“People working in the informal economy don’t self-define as grant recipients as they are used to working to make a livelihood, but they have found themselves forced into that category. Many have found themselves in food parcel queues. The R350 grant that the government has introduced is really small,” said Horn, who is also a community constituency representative of the National Economic Development and Labour Council.
“The preference of traders is to go back to work because it is really hard to buy enough for R350 to last a month. Even a trader who doesn’t earn much and whose markets have declined earns a bit more than that.”
The government has tried working with associations for waste pickers and reclaimers in Johannesburg and Pretoria to distribute food parcels and vouchers to those who lost their jobs when the lockdown started, says Horn, but the food aid system is hard to manage.
“Nobody has a complete database of everyone who has lost their work due to the lockdown. With the waste pickers, when there were food parcels for them, they insisted on sharing these with the communities they live in as they would have felt very uncomfortable to get the parcels while their unemployed neighbours did not. Some waste pickers got food vouchers, but in Port St Johns [in the Eastern Cape] none of the local shops accepted them.”
StreetNet International has called for vendors of cooked and hot food to be allowed to return to work. It also wants the leaders of traders’ associations to be issued free data and permits to move around so that they can arrange for the self-policing of social distancing measures among traders during the lockdown.
“It can only work if you keep the police out and we convince our members ourselves,” said Horn. “We need to get into this kind of strategy to help people to get back to work under safe conditions, because just giving out food parcels is not doing the trick.”
Rosheda Muller, president of the South African Informal Traders Alliance, says many members have been without any income since 27 March. “Their families are starving. There is no relief fund for us. We are seriously being affected by the interpretation of who is an informal trader. Many municipalities are not conforming to level four rules and regulations and traders are struggling to get permits to trade.
“Another very concerning matter is that some old trading areas owned by local government, where hundreds of traders ply their trade, have been closed off as they are defined by municipalities as flea markets and placed in the same category as nightclubs and casinos. How could they compare vulnerable workers trading with those places of entertainment?”
Political will shows the way
Considering all the challenges South Africa faces, says agricultural economist Thulasizwe Mkhabela from the Agricultural Research Council, the way that the government has handled the pandemic should be applauded.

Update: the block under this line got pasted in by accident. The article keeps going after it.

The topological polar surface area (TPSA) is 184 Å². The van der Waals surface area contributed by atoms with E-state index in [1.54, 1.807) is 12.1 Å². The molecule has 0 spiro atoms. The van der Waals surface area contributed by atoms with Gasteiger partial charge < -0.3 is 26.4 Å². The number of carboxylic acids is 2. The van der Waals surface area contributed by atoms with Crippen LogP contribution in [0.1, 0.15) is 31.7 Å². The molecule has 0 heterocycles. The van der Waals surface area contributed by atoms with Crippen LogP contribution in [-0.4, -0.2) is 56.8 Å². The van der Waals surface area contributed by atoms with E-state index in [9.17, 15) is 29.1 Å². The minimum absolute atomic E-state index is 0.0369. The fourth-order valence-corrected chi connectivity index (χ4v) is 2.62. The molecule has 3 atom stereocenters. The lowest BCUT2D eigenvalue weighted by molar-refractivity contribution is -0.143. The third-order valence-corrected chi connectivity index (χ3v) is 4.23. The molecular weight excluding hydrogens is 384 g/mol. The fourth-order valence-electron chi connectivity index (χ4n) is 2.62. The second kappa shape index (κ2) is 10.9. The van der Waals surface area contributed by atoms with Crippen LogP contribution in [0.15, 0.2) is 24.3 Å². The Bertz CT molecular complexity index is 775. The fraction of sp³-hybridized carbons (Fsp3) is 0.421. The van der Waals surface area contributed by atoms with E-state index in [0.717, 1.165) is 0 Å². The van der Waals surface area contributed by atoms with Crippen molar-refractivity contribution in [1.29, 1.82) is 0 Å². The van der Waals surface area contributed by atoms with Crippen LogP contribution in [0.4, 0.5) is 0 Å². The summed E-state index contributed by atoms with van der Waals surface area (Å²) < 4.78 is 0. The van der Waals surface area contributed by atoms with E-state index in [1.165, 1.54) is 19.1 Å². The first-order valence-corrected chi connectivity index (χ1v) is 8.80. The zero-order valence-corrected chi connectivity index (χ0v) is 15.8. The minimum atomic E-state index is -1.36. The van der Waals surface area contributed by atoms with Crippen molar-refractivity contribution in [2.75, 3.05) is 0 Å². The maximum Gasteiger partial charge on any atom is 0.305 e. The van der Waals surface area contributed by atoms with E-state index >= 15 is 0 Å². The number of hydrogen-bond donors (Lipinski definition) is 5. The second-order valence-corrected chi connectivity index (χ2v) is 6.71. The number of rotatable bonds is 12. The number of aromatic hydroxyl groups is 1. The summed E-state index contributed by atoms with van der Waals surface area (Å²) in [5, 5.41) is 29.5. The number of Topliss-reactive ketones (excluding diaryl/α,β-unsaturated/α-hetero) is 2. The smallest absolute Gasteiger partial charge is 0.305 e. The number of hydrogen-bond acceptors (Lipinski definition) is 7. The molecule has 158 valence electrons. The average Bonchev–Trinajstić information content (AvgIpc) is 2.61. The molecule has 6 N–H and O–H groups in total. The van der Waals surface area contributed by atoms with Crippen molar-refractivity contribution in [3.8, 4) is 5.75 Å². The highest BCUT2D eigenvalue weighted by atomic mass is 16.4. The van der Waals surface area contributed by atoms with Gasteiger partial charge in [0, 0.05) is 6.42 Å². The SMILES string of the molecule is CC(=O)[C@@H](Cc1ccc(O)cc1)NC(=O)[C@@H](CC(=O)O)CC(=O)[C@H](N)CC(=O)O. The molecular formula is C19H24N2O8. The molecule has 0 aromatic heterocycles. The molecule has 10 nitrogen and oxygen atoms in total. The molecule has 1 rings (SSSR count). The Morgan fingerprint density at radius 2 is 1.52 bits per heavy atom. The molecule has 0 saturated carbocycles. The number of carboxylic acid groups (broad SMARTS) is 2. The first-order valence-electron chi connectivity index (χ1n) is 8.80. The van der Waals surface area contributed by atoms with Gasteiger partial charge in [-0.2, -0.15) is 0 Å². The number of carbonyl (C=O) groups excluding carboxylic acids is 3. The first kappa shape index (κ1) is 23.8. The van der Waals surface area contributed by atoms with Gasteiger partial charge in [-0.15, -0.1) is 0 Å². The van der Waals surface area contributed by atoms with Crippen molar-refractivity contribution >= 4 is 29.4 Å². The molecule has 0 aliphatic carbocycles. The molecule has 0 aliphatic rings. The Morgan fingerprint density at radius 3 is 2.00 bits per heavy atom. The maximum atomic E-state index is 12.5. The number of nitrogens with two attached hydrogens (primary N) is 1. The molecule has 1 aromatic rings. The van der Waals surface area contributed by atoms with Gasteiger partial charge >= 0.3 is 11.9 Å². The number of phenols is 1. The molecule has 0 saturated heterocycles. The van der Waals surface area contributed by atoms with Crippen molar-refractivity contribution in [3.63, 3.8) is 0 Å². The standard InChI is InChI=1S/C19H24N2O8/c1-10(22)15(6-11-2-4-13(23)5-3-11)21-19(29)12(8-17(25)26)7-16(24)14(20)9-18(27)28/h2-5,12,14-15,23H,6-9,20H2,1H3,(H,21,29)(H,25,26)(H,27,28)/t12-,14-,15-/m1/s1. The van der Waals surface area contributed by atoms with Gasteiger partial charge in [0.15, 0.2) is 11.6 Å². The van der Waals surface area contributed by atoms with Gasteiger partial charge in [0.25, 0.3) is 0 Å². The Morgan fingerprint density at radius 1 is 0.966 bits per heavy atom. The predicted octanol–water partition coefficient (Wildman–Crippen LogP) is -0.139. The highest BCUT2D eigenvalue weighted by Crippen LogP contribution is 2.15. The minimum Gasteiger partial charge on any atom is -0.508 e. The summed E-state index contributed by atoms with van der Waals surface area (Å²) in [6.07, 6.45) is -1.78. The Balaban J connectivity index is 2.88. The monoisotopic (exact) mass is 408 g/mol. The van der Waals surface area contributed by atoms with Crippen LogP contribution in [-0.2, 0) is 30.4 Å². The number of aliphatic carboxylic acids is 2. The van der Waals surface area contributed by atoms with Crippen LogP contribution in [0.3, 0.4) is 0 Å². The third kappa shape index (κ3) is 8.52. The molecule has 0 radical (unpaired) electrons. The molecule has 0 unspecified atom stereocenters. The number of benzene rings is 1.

“South Africa has been quite responsible and responsive in dealing with the pandemic. The continued provision of safety nets such as social grants has alleviated the vulnerability of a number of citizens. Moreover, SA has temporarily increased or introduced new social transfer payments in order to deal with the plight of those predisposed to hunger during this pandemic.”
For S’bu Zikode, president of the shack dwellers’ movement Abahlali baseMjondolo, the pandemic has proved one thing – that “the government can govern” if it wants to do so. “The current situation exposes the credibility of the state that is actually capable of feeding its people. Especially at this time, when everything has stopped, we are able to have food production,” said Zikode.
“I saw with the provision of water and sanitation emjondolo [shack dwellings] that within three weeks of the lockdown there were water tanks and sanitation rolled out on a massive scale that we had never seen before. And I thought to myself, within three weeks the government has been able to deliver so much. What has stopped the government from delivering to the people who have been struggling with simple basic services [all along]?
“It all lies in the political will of the government on who or what should be prioritised. That is the reality that has been exposed at this time.”
But Andries du Toit, director of the Institute for Poverty, Land and Agrarian Studies, says while hunger is nothing new in South Africa, more needs to be done for those who are impoverished and hungry. “People were prepared to go hungry for a short period if the president asked that of them, but the problem now is that you are looking at a much more prolonged period before the economy can return to anything close to normality.”
Du Toit says it is clear that the country is going to face long-term economic hardship, which makes it important to ensure that order is maintained and people do not get desperate in their need to eat.